Aligning consultants' routines and organizational identity to foster exploration and exploitation

Carli, Giacomo; Tagliaventi, Maria Rita and Grandi, Alessandro (2015). Aligning consultants' routines and organizational identity to foster exploration and exploitation. In: Academy of Management Proceedings, Academy of Management, 2015(1).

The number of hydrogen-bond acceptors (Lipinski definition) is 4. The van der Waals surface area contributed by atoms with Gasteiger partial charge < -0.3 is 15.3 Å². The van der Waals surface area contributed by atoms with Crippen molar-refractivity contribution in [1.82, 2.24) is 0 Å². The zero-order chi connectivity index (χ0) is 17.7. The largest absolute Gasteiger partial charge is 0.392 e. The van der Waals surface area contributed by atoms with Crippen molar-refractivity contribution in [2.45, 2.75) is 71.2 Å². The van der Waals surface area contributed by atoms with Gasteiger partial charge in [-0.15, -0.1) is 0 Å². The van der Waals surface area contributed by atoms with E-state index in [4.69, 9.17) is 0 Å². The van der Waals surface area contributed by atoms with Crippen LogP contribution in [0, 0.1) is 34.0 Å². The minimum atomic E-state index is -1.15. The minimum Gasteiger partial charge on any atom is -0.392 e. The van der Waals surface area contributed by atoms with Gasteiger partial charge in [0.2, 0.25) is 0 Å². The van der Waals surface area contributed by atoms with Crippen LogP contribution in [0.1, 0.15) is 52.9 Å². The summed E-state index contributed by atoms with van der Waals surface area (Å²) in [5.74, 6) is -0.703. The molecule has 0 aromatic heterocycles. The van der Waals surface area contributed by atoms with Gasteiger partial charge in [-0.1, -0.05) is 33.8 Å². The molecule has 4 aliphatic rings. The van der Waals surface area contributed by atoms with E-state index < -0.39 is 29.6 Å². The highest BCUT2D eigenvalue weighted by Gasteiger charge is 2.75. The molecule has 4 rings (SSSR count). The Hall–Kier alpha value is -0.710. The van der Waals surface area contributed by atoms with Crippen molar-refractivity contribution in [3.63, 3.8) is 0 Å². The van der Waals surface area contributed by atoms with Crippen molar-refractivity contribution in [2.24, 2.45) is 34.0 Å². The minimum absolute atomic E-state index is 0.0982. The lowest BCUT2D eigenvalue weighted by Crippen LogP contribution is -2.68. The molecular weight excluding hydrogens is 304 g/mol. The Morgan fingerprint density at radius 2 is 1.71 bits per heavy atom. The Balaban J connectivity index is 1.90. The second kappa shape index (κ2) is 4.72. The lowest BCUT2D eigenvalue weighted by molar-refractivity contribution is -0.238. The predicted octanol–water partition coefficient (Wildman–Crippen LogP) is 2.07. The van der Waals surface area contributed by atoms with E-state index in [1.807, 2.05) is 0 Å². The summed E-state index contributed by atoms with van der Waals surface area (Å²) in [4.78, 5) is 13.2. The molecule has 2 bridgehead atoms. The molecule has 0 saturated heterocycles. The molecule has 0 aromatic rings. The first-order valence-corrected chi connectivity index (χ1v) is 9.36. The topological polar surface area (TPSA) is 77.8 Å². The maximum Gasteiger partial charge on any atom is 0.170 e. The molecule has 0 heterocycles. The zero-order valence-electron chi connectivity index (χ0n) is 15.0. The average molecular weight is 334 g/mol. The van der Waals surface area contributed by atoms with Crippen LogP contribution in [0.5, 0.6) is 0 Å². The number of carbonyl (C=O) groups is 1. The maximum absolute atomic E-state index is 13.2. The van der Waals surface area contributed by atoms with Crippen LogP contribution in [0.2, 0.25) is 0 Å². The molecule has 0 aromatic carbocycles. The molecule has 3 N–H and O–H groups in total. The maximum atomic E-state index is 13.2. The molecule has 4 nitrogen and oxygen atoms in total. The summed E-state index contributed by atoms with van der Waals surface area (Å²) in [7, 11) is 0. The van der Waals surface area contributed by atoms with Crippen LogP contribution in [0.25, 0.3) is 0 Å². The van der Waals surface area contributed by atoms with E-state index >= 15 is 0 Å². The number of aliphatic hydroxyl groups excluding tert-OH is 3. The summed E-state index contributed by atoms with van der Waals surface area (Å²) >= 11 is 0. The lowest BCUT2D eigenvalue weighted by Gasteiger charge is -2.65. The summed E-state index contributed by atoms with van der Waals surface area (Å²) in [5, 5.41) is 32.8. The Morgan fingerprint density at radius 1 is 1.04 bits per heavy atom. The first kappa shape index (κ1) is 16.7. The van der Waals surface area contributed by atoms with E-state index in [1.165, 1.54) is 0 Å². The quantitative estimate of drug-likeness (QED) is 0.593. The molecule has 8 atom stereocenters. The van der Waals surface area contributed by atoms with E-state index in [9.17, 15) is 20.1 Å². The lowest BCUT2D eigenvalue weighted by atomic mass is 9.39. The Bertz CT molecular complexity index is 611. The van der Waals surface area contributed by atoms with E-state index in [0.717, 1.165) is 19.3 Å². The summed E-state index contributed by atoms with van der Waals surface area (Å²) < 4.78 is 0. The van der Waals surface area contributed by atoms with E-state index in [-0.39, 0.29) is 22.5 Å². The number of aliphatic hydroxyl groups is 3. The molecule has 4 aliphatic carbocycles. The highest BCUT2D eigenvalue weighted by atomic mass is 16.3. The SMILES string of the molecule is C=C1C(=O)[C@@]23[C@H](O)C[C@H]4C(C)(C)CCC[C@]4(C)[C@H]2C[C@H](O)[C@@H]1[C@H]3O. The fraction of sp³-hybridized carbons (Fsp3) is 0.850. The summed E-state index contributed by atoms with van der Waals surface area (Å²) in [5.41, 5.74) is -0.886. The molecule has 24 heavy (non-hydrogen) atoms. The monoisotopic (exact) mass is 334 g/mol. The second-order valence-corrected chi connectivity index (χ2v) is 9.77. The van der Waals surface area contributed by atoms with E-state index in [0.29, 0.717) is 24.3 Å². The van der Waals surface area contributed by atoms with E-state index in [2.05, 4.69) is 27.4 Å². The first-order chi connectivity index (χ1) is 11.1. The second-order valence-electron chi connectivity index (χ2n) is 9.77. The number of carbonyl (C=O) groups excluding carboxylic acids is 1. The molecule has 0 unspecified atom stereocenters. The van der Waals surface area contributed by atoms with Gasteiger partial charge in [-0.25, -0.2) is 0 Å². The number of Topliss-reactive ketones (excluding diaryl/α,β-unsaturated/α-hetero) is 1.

Although hard to be preserved, a balance between exploration and exploitation becomes pivotal for competing in changing environments. As some theoretical speculations suggest, consultants as ‘innovators’, given their cognitive distance, favor the development of exploration, and, consultants as ‘legitimators’, having lower cognitive distance, stimulate exploitation. We investigate how organizations can pursue exploration and exploitation leveraging their relation with consultants. In our three cases studies, companies ensuing exploration and exploitation are investigated with semi-structured interviews and content analysis. Through a three-step coding of interviews and documents, we built a grounded model which explains how new routines from consultants become the object of a process of alignment in companies. We found that managers and employees assess the alignment of new routines with what their organization is. Surprisingly, what is affected by the introduction of new routines is organizational identity: while some existing attributes of identity are reinforced through legitimation, others are introduced through innovation. We contribute to the understanding of the role of external knowledge in the development of exploration and exploitation capabilities in consulting projects showing how capabilities can originate from an alignment process of new routines with very intimate attributes of organizational identity, which routines from consultants are attained to match.

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